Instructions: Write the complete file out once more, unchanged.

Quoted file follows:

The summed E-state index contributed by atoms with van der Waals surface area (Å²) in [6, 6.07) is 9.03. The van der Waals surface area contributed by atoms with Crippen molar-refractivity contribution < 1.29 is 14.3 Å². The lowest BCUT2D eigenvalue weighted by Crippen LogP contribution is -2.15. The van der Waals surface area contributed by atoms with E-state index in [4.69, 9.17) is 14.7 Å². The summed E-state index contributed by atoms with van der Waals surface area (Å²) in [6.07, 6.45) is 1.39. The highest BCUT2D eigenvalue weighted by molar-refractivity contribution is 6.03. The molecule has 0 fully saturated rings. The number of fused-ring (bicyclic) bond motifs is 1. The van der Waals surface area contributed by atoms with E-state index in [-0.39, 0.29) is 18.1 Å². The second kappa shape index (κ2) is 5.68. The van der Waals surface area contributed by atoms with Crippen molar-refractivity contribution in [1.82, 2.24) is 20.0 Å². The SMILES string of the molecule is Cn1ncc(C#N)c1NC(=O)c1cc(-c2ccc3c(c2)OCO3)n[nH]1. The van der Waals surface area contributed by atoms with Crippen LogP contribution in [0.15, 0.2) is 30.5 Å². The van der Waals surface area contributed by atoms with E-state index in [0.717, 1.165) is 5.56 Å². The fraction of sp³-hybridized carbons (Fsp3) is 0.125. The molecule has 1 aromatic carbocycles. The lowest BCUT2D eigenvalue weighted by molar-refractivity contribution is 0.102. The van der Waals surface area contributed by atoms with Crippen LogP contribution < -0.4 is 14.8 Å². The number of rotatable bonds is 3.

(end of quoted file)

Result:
The summed E-state index contributed by atoms with van der Waals surface area (Å²) in [6, 6.07) is 9.03. The van der Waals surface area contributed by atoms with Crippen molar-refractivity contribution < 1.29 is 14.3 Å². The lowest BCUT2D eigenvalue weighted by Crippen LogP contribution is -2.15. The van der Waals surface area contributed by atoms with E-state index in [4.69, 9.17) is 14.7 Å². The summed E-state index contributed by atoms with van der Waals surface area (Å²) in [6.07, 6.45) is 1.39. The highest BCUT2D eigenvalue weighted by molar-refractivity contribution is 6.03. The molecule has 0 fully saturated rings. The number of fused-ring (bicyclic) bond motifs is 1. The van der Waals surface area contributed by atoms with E-state index in [-0.39, 0.29) is 18.1 Å². The second kappa shape index (κ2) is 5.68. The van der Waals surface area contributed by atoms with Crippen molar-refractivity contribution in [1.82, 2.24) is 20.0 Å². The SMILES string of the molecule is Cn1ncc(C#N)c1NC(=O)c1cc(-c2ccc3c(c2)OCO3)n[nH]1. The van der Waals surface area contributed by atoms with Crippen LogP contribution in [0.15, 0.2) is 30.5 Å². The van der Waals surface area contributed by atoms with E-state index in [0.717, 1.165) is 5.56 Å². The fraction of sp³-hybridized carbons (Fsp3) is 0.125. The molecule has 1 aromatic carbocycles. The lowest BCUT2D eigenvalue weighted by molar-refractivity contribution is 0.102. The van der Waals surface area contributed by atoms with Crippen LogP contribution < -0.4 is 14.8 Å². The number of rotatable bonds is 3.